My paper with former student Zoe Hamstead just came out in Environment and Planning C – check it out!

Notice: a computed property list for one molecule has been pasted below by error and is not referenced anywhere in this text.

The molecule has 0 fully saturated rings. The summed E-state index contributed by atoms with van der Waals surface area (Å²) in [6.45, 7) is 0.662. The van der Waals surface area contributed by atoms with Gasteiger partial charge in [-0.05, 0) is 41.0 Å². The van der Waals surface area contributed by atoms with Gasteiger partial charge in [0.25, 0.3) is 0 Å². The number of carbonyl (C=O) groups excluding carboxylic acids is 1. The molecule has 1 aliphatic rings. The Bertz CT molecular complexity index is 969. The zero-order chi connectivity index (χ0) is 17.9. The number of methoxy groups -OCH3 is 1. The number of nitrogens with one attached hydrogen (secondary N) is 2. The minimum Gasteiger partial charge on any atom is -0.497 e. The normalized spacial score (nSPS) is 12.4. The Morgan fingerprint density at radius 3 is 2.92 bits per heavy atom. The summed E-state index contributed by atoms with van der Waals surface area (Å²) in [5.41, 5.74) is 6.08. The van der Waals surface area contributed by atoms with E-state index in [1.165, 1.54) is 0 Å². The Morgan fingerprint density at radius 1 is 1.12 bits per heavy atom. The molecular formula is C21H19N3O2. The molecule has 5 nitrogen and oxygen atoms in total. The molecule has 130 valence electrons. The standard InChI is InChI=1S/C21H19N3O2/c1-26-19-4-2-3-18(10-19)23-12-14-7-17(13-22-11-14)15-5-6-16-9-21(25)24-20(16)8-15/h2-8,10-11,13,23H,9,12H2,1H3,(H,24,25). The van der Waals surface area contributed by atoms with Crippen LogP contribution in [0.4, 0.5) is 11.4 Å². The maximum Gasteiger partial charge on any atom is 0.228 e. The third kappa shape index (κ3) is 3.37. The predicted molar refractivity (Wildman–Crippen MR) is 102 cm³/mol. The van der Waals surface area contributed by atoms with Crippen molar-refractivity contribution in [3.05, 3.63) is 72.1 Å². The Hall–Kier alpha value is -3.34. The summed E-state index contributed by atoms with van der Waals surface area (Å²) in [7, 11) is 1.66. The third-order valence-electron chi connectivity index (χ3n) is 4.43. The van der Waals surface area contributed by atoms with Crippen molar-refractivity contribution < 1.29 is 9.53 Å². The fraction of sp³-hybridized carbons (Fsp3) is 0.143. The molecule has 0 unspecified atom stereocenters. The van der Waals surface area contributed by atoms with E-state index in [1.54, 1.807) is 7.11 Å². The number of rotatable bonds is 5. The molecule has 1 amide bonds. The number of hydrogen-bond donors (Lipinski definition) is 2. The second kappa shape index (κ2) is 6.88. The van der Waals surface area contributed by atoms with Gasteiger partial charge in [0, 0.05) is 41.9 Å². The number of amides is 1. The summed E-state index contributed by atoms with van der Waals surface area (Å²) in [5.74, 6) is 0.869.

Abstract. Nutrient trading systems are increasingly common elements of water pollution control programs. Participants in these programs often appear to be economically irrational since programs can drive regulatory overcompliance, while promoting few transactions. We examine this behavior through a case study of a nitrogen trading program in the rapidly urbanizing Neuse River basin, North Carolina (USA). Program analysis, meeting observations, and a series of semistructured interviews with wastewater dischargers (point sources) revealed factors promoting overcompliance by the Neuse River Compliance Association (NRCA). In particular, overcompliance and low trading volume in the NRCA can be explained by participant hedging against uncertainty in the region’s future population growth and land-use change. Public sector participants in high-growth areas are likely to engage in high levels of information sharing and collaborative abatement activities. This work has implications for water-quality trading program design, particularly those involving public sector participants concerned about undercompliance due to future growth.